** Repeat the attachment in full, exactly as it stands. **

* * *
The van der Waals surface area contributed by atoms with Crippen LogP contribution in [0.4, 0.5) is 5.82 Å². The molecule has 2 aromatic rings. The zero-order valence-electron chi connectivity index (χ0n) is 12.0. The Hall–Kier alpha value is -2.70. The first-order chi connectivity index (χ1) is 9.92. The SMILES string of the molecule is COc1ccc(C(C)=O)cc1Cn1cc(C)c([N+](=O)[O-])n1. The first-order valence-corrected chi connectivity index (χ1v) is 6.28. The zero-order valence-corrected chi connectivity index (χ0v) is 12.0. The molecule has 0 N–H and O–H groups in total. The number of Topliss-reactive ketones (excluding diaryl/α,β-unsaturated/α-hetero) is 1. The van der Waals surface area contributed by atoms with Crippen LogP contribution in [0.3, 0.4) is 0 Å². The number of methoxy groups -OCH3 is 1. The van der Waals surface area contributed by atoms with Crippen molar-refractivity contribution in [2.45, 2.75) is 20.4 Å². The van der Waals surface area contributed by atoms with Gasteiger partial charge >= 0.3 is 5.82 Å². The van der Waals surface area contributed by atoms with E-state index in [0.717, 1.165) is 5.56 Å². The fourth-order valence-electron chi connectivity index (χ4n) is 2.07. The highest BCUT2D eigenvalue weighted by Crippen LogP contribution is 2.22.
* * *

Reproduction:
The van der Waals surface area contributed by atoms with Crippen LogP contribution in [0.4, 0.5) is 5.82 Å². The molecule has 2 aromatic rings. The zero-order valence-electron chi connectivity index (χ0n) is 12.0. The Hall–Kier alpha value is -2.70. The first-order chi connectivity index (χ1) is 9.92. The SMILES string of the molecule is COc1ccc(C(C)=O)cc1Cn1cc(C)c([N+](=O)[O-])n1. The first-order valence-corrected chi connectivity index (χ1v) is 6.28. The zero-order valence-corrected chi connectivity index (χ0v) is 12.0. The molecule has 0 N–H and O–H groups in total. The number of Topliss-reactive ketones (excluding diaryl/α,β-unsaturated/α-hetero) is 1. The van der Waals surface area contributed by atoms with Crippen LogP contribution in [0.3, 0.4) is 0 Å². The number of methoxy groups -OCH3 is 1. The van der Waals surface area contributed by atoms with Crippen molar-refractivity contribution in [2.45, 2.75) is 20.4 Å². The van der Waals surface area contributed by atoms with Gasteiger partial charge >= 0.3 is 5.82 Å². The van der Waals surface area contributed by atoms with E-state index in [0.717, 1.165) is 5.56 Å². The fourth-order valence-electron chi connectivity index (χ4n) is 2.07. The highest BCUT2D eigenvalue weighted by Crippen LogP contribution is 2.22.